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Coldwater Clarifies Tea Party Sign Ban

The legal counsel for the City of Coldwater said he anticipates working out a solution to the lawsuit filed by a tea party group that had its signs banned from a city park without going to court.

Attorney John Hutchinson said in an email he will be working with the attorney of the Common Sense Patriots of Coldwater to come up with an amendment to the ban.

Hutchinson said the ban was supposed to only deal with banners and signs “affixed to real property or fixtures” and not signs or banners held by a person.

“That should have been more clearly stated,” Hutchinson wrote in the email.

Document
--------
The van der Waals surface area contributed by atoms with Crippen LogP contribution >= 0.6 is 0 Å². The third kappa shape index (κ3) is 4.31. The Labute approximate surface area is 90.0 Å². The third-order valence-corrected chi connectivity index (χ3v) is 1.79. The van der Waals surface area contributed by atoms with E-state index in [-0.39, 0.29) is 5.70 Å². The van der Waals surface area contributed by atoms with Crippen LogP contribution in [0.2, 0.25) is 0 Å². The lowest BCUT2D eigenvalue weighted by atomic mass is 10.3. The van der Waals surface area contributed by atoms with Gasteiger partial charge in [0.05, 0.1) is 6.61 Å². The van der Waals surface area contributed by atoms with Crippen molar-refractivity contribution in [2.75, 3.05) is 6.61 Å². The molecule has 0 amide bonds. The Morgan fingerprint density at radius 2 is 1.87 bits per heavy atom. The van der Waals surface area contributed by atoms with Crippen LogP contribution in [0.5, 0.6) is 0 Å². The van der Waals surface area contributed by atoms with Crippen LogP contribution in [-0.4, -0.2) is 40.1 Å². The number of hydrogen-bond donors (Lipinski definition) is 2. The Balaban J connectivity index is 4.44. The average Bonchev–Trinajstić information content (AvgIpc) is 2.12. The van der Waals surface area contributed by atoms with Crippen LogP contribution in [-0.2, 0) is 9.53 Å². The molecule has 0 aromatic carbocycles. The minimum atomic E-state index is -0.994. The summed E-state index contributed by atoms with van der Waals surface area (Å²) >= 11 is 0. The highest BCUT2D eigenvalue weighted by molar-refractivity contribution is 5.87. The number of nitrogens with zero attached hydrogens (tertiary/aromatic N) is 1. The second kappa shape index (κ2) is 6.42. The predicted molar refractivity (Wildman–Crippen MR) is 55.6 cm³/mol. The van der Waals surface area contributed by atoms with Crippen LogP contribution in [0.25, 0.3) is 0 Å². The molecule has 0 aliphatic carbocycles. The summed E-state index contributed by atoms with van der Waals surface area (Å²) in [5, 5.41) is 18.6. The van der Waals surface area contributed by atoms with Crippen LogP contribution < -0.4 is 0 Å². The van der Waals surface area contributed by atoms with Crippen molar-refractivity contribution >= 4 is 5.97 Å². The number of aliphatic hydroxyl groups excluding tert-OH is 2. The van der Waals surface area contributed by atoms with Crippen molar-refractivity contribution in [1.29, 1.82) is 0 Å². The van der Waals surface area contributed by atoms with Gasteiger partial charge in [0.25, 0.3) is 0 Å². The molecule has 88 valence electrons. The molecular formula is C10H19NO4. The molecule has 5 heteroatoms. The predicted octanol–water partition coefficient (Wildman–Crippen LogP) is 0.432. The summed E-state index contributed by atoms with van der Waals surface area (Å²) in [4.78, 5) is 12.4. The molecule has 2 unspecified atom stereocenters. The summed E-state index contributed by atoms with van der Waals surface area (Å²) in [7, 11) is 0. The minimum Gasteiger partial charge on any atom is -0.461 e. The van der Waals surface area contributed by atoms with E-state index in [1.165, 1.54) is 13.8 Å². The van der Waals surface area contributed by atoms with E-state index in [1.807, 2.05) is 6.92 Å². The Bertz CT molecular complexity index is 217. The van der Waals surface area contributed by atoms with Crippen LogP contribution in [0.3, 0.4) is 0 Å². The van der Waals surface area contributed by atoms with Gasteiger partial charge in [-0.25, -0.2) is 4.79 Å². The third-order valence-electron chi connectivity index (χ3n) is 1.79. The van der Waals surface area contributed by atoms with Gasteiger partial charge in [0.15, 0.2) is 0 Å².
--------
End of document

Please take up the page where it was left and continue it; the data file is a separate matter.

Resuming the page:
Hutchinson stated he would work with the tea party group’s attorney to get language that would clarify the policy and he believes the City Council would adopt the amendment.

“The City of Coldwater has no desire to deny anyone the exercise of their First Amendment rights,” Hutchinson wrote. “In the meantime, I assure you that no action will be taken to deter any person from displaying a hand-held sign in the Four Corners Park or exercising any peaceful assembly.”

Robert Muise, senior trial counsel for the Thomas More Law Center, who represents the tea party group, said the city’s response was “troubling.”

Muise pointed to the city’s response that read: “In any event, as I am sure you are aware, the Policy is only a policy, and not a criminal ordinance; there is no specified enforcement mechanism."

“What does that mean? They were only kidding?” Muise asked. “If they want to repeal their resolution, that is up to them. They don’t like signs being posted in the city park. That’s a problem.”


See also:

Town Bans Tea Party Signs in Public Park